We explicitly held in Township of Ridley that the township, the condemnor, had to pay delay compensation from the date it took possession, not, as it had contended, from the date it acquired title in fee simple. Also in Benkovitz, the question of when delay compensation began to accrue turned on possession. Finally, McCracken concerned a de facto taking, and is consequently inapposite here.
[ 93 Pa. Commw. Page 59]
Next, Dixon argues that, because the Department never requested a hearing after the March 9, 1984 jury verdict to allow it to attempt to prove that possession did not occur on the date of the condemnation in order to defeat the presumption that a condemnee is entitled to delay compensation from the date of the condemnation,*fn7 allowance of such a hearing at this point in the proceedings would violate the rule of Dilliplaine v. Page 59} Lehigh Valley Trust Company, 457 Pa. 255, 322 A.2d 114 (1974) (failure to make a timely specific objection at trial will result in allegation of error on that point not being considered on appeal). Again, we must disagree. Dilliplaine, being an action for injuries allegedly arising out of an automobile collision and, therefore, within the purview of the Pennsylvania Rules of Civil Procedure, is inapposite to this eminent domain proceeding. Hess. Having no evidentiary record of the post-trial proceedings, we believe that Hess is controlling here and that a remand is required to establish a factual record from which the appropriate date to begin the calculation of delay compensation may be determined.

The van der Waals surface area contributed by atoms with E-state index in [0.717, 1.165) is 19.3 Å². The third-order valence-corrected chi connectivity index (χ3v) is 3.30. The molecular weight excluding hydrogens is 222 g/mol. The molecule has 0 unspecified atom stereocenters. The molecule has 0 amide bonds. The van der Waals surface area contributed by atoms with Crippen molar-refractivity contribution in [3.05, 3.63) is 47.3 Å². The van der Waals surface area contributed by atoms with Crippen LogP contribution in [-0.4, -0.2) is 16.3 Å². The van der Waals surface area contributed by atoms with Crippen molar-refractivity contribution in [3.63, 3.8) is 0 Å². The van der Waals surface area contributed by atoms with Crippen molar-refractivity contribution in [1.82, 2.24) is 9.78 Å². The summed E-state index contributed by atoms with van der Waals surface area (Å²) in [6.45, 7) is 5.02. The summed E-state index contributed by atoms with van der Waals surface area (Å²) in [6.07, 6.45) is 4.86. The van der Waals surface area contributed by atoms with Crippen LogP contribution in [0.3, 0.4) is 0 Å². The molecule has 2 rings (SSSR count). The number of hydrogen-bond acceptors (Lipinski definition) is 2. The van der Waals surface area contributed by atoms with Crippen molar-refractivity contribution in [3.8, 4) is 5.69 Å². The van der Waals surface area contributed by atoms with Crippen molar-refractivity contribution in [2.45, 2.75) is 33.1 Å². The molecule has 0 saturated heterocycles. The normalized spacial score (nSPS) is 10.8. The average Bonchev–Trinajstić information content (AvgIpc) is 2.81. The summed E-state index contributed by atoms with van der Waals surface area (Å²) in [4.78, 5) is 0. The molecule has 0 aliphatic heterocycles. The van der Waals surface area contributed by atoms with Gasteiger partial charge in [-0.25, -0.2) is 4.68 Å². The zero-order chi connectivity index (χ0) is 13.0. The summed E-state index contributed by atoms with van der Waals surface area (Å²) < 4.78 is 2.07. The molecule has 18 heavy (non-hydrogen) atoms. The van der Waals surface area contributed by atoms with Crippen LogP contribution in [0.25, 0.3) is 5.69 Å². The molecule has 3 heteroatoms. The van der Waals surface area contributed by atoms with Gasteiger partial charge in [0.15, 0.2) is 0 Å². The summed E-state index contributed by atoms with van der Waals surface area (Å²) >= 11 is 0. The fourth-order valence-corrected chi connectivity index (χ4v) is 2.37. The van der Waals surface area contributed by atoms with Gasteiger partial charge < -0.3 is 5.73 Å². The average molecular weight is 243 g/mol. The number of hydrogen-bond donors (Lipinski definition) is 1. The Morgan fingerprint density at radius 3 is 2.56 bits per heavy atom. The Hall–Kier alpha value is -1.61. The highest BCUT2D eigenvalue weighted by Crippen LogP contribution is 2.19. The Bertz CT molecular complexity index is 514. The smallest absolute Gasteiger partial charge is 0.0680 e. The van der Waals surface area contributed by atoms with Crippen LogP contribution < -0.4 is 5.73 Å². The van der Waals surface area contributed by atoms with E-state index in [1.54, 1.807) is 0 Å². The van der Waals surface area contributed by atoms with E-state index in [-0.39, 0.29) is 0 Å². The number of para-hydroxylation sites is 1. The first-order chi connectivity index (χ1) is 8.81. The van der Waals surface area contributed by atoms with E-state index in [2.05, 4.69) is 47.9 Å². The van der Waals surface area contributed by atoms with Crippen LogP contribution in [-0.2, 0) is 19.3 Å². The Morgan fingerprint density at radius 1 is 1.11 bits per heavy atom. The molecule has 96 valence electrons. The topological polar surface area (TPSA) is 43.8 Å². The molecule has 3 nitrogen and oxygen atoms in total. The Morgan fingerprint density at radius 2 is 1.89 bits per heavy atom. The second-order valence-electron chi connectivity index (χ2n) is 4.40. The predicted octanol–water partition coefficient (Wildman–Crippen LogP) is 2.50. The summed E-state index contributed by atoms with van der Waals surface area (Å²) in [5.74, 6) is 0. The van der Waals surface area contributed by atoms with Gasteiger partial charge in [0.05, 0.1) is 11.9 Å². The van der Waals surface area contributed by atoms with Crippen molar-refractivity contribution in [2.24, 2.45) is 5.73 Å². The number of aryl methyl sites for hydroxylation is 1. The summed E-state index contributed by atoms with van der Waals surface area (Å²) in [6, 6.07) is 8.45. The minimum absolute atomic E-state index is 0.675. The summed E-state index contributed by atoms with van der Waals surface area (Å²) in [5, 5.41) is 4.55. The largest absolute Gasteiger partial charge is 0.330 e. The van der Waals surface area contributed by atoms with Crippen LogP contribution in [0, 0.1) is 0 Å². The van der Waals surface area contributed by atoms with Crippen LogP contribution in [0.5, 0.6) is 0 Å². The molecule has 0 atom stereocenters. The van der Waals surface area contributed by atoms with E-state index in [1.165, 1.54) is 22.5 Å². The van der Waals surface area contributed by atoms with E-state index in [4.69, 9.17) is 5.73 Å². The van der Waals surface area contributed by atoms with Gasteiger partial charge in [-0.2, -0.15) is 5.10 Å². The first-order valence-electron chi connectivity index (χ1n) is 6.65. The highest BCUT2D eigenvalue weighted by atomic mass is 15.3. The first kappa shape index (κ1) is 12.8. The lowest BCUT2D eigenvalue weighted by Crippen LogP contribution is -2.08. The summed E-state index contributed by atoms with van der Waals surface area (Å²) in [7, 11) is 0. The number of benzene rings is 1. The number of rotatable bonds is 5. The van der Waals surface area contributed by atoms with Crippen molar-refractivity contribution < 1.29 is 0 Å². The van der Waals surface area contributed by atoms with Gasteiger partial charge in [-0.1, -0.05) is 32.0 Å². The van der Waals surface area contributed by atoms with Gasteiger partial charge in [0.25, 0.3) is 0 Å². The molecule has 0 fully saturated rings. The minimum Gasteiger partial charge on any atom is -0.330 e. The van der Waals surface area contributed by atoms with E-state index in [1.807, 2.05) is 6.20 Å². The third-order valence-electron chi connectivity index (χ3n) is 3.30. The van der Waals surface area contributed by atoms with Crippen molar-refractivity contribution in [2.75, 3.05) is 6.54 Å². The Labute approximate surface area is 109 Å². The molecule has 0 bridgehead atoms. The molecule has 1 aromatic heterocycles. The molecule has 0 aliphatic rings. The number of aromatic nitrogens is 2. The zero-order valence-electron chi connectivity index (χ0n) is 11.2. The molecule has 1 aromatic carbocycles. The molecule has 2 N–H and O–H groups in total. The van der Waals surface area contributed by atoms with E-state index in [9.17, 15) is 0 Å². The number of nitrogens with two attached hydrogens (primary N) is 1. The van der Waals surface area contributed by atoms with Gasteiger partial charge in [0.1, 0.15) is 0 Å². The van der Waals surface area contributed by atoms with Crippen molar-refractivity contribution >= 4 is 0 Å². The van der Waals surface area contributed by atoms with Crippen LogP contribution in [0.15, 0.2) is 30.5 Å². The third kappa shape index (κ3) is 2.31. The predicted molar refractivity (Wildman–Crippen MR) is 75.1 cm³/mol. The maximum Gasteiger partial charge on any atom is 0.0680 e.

Alternatively, Dixon argues that no remand is required here because this case comes under the exception in § 611 which establishes the date of the condemnation as the date from which delay compensation accrues where possession is not necessary to effectuate the condemnation. Asserting that some of the interests condemned in this matter are easements, Dixon offers for our consideration the following:
One can think however of consequential damage cases arising under Section 612 such as damages resulting from a change of grade of a road or highway or permanent interference with access to a road or highway or injury to surface support, where no property is taken. Changes made within the legal right-of-way line of a highway would not require any possession from the property of the owner lying outside of the legal right-of-way line.
Dempsey, Eminent Domain Development Revisited, 46 Pa. BAR ASS'N Q. 176 (1975) (quoted with approval in dicta by Judge (later Justice) Wilkinson in County of Bucks v. .800 Acres of Land, 32 Pa. Commonwealth Ct. 448, 452-3,